“But we can take confidence from having already beaten two Premiership clubs so far. Aberdeen were the in-form team when we beat them although we rode our luck a bit at time and then we did well against Dundee United. We haven’t lost a goal either, we’ve been pretty good defensively all season and hopefully we can keep that going this weekend. Obviously, things are a bit different now to all those years ago with Saints in the Premiership and us in the Championship but I’d happily take a repeat of that result, or any kind of win.”

Stevenson believes he and his team-mates will go into the game with confidence raised following a comfortable 3-1 win against St Mirren, a game in which he feels they looked more like their old selves and now with the added threat of Anthony Stokes who marked his return to Easter Road with Hibs’ third goal.

The 28-year-old said: “We’ve come through a wee bit of a sticky patch but not only did we win against St Mirren we put in a decent performance which would have sent most fans home happy. There could have been more goals, they had a couple of unbelievable blocks on the line but while we perhaps could have been more ruthless we were creating chances. It didn’t take Stokesy long to get his goal but I thought he was good when he came on with his link-up play and I’m sure he will go on to score a few more goals.”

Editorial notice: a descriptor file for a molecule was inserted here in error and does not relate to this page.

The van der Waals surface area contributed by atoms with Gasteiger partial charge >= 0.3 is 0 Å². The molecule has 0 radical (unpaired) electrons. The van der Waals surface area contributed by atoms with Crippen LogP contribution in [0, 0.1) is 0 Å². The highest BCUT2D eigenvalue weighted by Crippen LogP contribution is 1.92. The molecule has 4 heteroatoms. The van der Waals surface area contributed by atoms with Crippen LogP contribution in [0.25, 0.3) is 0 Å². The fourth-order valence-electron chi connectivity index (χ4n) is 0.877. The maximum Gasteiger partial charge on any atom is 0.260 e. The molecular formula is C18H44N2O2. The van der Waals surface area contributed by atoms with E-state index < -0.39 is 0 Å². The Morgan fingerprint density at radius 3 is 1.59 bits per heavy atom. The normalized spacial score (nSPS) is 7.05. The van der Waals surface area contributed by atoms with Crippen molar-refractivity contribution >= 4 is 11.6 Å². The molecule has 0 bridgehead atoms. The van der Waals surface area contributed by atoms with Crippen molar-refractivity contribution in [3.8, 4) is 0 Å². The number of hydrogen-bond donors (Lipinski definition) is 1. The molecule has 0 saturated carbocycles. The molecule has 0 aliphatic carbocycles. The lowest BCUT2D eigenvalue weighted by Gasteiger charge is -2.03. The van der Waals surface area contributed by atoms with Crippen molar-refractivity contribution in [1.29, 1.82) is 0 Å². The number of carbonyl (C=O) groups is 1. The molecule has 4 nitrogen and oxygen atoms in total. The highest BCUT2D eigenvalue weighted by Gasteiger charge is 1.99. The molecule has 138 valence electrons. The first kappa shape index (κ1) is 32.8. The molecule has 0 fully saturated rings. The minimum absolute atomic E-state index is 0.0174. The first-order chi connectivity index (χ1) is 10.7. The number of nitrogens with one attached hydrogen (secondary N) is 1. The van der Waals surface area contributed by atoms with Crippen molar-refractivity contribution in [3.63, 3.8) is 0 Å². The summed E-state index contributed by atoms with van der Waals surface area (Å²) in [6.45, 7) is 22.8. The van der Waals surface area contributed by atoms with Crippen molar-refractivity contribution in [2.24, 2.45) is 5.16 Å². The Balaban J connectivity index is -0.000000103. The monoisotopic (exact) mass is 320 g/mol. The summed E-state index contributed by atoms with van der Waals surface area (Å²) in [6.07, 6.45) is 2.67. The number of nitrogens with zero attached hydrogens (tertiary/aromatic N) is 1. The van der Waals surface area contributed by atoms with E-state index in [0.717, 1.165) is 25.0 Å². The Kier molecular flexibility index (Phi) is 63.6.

In another of those twists of fate which football throws up, Hibs will head to Tynecastle seven days later to take on their arch-rivals Hearts in the Scottish Cup, Stevenson joking he wished his side’s supporters could again enjoy filling three stands but insisting he’ll relish the unique atmosphere of the Gorgie ground.

He said: “It’s a great atmosphere and having the majority of the fans against you can help, it can give you that under-dog feeling and the desire to ‘show them’. At the moment, though, all we are focused on is this Saturday. It’s been a while coming but, to be honest, we only started thinking about it after the St Mirren match. The games have been coming thick and fast and our minds have been on them but I am sure we’ll work hard this week and the manager and his coaching staff will give us all we need to know and come up with the game plan which, hopefully, will take us through to the final.”